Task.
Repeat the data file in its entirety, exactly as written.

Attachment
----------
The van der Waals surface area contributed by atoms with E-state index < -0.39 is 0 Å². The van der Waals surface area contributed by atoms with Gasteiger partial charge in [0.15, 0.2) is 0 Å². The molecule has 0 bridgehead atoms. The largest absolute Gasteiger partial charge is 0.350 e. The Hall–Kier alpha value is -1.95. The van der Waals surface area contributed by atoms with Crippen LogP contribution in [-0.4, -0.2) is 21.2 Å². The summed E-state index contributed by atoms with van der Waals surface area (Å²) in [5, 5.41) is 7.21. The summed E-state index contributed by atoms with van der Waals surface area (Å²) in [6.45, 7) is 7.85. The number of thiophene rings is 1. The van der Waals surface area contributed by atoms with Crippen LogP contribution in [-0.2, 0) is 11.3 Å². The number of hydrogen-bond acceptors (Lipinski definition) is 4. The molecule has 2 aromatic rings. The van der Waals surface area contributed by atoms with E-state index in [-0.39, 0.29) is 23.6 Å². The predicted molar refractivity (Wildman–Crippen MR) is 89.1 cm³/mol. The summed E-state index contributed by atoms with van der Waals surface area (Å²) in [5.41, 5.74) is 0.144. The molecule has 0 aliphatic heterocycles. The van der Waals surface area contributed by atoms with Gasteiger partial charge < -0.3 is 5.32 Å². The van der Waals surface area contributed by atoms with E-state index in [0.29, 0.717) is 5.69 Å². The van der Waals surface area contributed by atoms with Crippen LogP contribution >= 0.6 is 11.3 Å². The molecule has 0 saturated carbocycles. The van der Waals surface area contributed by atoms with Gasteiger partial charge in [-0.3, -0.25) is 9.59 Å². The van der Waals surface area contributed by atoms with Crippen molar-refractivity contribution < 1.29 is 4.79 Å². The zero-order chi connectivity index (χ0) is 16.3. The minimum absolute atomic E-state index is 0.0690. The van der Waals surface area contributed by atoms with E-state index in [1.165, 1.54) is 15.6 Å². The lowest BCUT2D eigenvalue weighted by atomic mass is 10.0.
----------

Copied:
The van der Waals surface area contributed by atoms with E-state index < -0.39 is 0 Å². The van der Waals surface area contributed by atoms with Gasteiger partial charge in [0.15, 0.2) is 0 Å². The molecule has 0 bridgehead atoms. The largest absolute Gasteiger partial charge is 0.350 e. The Hall–Kier alpha value is -1.95. The van der Waals surface area contributed by atoms with Crippen LogP contribution in [-0.4, -0.2) is 21.2 Å². The summed E-state index contributed by atoms with van der Waals surface area (Å²) in [5, 5.41) is 7.21. The summed E-state index contributed by atoms with van der Waals surface area (Å²) in [6.45, 7) is 7.85. The number of thiophene rings is 1. The van der Waals surface area contributed by atoms with Crippen LogP contribution in [-0.2, 0) is 11.3 Å². The number of hydrogen-bond acceptors (Lipinski definition) is 4. The molecule has 2 aromatic rings. The van der Waals surface area contributed by atoms with E-state index in [-0.39, 0.29) is 23.6 Å². The predicted molar refractivity (Wildman–Crippen MR) is 89.1 cm³/mol. The summed E-state index contributed by atoms with van der Waals surface area (Å²) in [5.41, 5.74) is 0.144. The molecule has 0 aliphatic heterocycles. The van der Waals surface area contributed by atoms with Gasteiger partial charge < -0.3 is 5.32 Å². The van der Waals surface area contributed by atoms with E-state index in [0.29, 0.717) is 5.69 Å². The van der Waals surface area contributed by atoms with Crippen LogP contribution >= 0.6 is 11.3 Å². The molecule has 0 saturated carbocycles. The van der Waals surface area contributed by atoms with Gasteiger partial charge in [-0.3, -0.25) is 9.59 Å². The van der Waals surface area contributed by atoms with Crippen molar-refractivity contribution < 1.29 is 4.79 Å². The zero-order chi connectivity index (χ0) is 16.3. The minimum absolute atomic E-state index is 0.0690. The van der Waals surface area contributed by atoms with E-state index in [1.165, 1.54) is 15.6 Å². The lowest BCUT2D eigenvalue weighted by atomic mass is 10.0.